5 heartbeat burb This burb and its associated NIC will serve as a conduit for HA-related communication between the Sidewinder G2s. One remote mailhost will operate relative to each burb (except for the heartbeat burb). The internal mailhost will process mail for domains in the internal LAN relative to the internal burb. The DMZ mailhost will serve the DMZ LAN relative to the dmz burb. Configuring multiburb Sendmail The following procedure provides the necessary steps for configuring multi-burb Sendmail in a load sharing HA environment. Configuration is accomplished using the Admin Console unless otherwise noted. Note: Refer to the online help for detailed information on any of the steps below. 1. Install a Sidewinder G2 in standalone mode. The Sidewinder G2 must have at least four NICs. 2. Configure four burbs (Firewall Configuration -> Burb Configuration). In this example, the four burbs are named external, internal, dmz, and heartbeat. 3. Configure each NIC, assigning a different burb to each NIC (Firewall Configuration -> Interface Configuration). 4. Configure transparent DNS (Tools -> Reconfigure DNS). Ensure that all DNS servers can perform a reverse lookup on all native firewall IP addresses as well as all cluster common IP addresses. Note: If you prefer to use Sidewinder-hosted DNS, ensure that the A records for the Sidewinder-hosted DNS servers reflect the cluster common IP address for the respective burb (and not the native IP address). 5. Configure secure split SMTP servers (Tools -> Reconfigure Mail). a. In the Internal SMTP Burb drop-down list, specify the internal burb. b. In the Internal SMTP Mail Server drop-down list, specify the internal mailhost. 6. Transition the Sidewinder G2 to HA load sharing using the State Change Wizard. To access the State Change Wizard, click the icon in the toolbar, or click on the appropriate Sidewinder G2 icon in the Admin Console tree, and click State Change Wizard. 7. Edit the M4 config file for the internal burb (Server Configuration -> Servers -> Sendmail -> Configuration. Locate the following line: DAEMON_OPTIONS(`Port=smtp, Name=MTA, M=f')dnl A 5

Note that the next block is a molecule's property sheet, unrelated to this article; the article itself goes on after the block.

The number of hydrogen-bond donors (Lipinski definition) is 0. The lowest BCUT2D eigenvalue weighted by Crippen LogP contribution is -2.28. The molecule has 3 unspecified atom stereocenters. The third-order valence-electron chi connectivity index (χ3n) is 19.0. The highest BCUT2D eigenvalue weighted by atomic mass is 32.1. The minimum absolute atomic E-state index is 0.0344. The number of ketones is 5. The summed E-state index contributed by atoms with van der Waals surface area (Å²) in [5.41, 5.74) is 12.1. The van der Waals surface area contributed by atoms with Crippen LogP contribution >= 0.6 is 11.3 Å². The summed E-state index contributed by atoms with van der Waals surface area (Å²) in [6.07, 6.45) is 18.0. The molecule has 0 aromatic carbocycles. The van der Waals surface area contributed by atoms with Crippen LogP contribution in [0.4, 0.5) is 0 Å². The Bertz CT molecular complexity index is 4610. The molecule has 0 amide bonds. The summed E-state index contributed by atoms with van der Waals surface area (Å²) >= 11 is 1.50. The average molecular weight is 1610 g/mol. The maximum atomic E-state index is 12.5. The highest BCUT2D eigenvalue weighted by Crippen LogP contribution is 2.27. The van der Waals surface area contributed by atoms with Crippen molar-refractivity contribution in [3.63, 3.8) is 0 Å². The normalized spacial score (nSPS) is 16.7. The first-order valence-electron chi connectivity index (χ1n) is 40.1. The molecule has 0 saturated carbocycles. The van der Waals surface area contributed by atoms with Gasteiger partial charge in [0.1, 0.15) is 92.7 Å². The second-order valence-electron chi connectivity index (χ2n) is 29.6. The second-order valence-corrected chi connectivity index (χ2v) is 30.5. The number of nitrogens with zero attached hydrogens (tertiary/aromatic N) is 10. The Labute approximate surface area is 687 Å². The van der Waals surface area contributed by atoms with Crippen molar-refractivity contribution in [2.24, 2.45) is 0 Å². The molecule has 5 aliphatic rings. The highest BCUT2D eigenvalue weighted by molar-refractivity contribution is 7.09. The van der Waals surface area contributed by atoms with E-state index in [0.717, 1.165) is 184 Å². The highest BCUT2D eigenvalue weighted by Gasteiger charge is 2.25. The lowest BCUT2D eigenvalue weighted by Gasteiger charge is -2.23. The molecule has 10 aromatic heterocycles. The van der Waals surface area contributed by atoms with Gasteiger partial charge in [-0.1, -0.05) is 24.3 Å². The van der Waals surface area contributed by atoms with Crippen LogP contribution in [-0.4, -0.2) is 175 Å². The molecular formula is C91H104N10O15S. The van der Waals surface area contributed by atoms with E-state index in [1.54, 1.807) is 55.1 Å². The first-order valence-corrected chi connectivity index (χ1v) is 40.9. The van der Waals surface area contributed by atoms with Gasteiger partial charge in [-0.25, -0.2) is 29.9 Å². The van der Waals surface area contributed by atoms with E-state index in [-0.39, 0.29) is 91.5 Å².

6 Edit the line as follows: DAEMON_OPTIONS(`Port=smtp, Name=MTA, Addr=clusterIP, M=f')dnl where cluster_ip is the internal burb cluster common IP address. This will force the Sendmail daemon to bind only to the cluster common IP address. This allows the SMTP proxy and a Sendmail daemon to run in the same burb. 8. Create the following network objects (Policy Configuration -> Rule Elements -> Network Objects): a. Create an IP address network object for the localhost or loopback address in the internal burb. Call this object internal_burb_localhost. b. Create an IP address network object for the cluster common IP address for the internal burb. Call this object internal_common_ip. 9. Create the following proxy rules (Policy Configuration -> Rules): a. Create a proxy rule that allows client connections to both the internal burb and external burb Sendmail daemons. b. Create a DNS proxy rule to allow the internal burb to query resolvers on the Internet. Ensure that this rule does not redirect to the Sidewinder G2. Use Host:localhost for the NAT address. c. Add both rules to the active rule group. 10. Configure the internal mailhost to send all outgoing mail from this mailhost to the Sidewinder G2. That is, on the internal mailhost, specify the Sidewinder G2 s cluster common IP address for the internal burb as the mail gateway. To take advantage of load sharing, be sure to specify the cluster common IP address and not the original native NIC IP address. 11. On the external burb, ensure that the cluster common IP address is the mail exchanger for all mail domains behind the Sidewinder G2. That is, relative to the external burb on the Sidewinder G2, set up DNS so that an MX query for any domain behind the Sidewinder G2 will result in the external burb cluster common IP address. 12. Enable the SMTP proxy in the internal burb A